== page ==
For the people like Paul ‘road warrior’ Ockenden of this magazine they can be a real boon when out and about. However, could this solution be used in an average office? Why not? The main problem I see to taking this route, is what would happen if the internet connection went down? Perhaps everyone could take some quality time and relax and chill out with work colleagues? Perhaps not, but a solution to this problem of a broken / slow internet connection could be to use a proxy server which the users connect to and the proxy then connects to the internet. Now we have had proxy servers for a long time, these traditionally fetch a web page from the internet the first time a user on the local network requests it and store this page and its images locally. The next user who requests the same web page will get the cached local copy if the proxy has not detected that the remote web page has changed. A lot of large organisations and many ISPs use such technology to take the load off their internet connection. What I’m suggesting is that a Web Applications Ready Proxy ( WARP server perhaps? ) would be able to download and install the remote web application so that it might run on the local server. Users could then use the web application over their local network which would run much faster and no longer be reliant on the internet connection. Files and data could be stored locally on rather than out on the internet somewhere. Not many companies would allow their data to be held at Google say. The caching of web applications on the proxy server would have to be done in such a way as to protect the source code, but encrypting it in a similar way to compiling an application should solve this problem.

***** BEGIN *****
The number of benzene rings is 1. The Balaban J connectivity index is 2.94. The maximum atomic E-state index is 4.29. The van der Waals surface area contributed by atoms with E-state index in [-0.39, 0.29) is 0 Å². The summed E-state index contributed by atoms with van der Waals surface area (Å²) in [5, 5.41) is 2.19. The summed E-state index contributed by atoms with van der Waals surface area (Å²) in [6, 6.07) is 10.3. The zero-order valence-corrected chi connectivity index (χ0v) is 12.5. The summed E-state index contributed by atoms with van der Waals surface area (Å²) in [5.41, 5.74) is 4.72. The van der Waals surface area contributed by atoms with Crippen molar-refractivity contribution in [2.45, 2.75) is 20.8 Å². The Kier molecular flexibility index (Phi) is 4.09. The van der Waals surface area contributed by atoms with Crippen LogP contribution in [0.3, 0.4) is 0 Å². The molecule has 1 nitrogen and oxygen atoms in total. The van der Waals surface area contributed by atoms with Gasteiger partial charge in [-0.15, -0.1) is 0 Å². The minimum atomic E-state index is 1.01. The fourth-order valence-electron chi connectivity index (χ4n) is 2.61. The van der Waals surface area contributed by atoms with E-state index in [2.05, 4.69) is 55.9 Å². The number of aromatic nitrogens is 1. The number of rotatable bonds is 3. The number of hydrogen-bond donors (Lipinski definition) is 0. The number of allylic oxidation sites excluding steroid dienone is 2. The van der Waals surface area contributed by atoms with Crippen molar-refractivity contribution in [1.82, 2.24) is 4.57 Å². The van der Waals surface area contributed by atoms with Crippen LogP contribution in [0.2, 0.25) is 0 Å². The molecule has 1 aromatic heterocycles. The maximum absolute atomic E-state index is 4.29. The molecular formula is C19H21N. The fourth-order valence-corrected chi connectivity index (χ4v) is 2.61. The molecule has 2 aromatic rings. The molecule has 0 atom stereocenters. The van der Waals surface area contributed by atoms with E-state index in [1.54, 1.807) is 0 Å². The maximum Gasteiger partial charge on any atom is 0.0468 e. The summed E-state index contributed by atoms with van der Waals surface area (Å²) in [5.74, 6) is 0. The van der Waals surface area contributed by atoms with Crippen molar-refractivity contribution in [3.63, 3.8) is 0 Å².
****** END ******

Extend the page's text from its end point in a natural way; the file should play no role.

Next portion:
Should such a system come about then all a lot of users would need would be a very simple light weight operating system with a browser. With such a device then they would be able to do all their work, no need for hardware or operating system upgrades to run the latest programs, support would become easier. The reason most of us upgrade a working system is so as to run a particular application that needs the upgrade, transparency on windows and clever user interface tricks are all good fun but don’t improve productivity and are of little concern to most companies. With web applications running on the server, it is the server which would need any hardware upgrades, or perhaps another server added to the farm if performance became an issue, the user’s desktops stay the same. Of course certain applications may be take a long time to migrate to this route and users of these will still have their powerful desktops, but for a lot of standard business applications this could well be a route that would prove popular.
I know in the past we had talk of thin clients and Terminal servers. Thin client solutions try to run an instance of the operating system on the server and then display that within another operating system on the desktop, all very clunky but web applications offer a different and much more scalable solution. They have already proved themselves on various web sites and have shown that they are capable of handling thousands of users at any one time. Perhaps this is pie in the sky? Or perhaps someone is already working on this?
Article by: Mark Newton
Published in: Mark Newton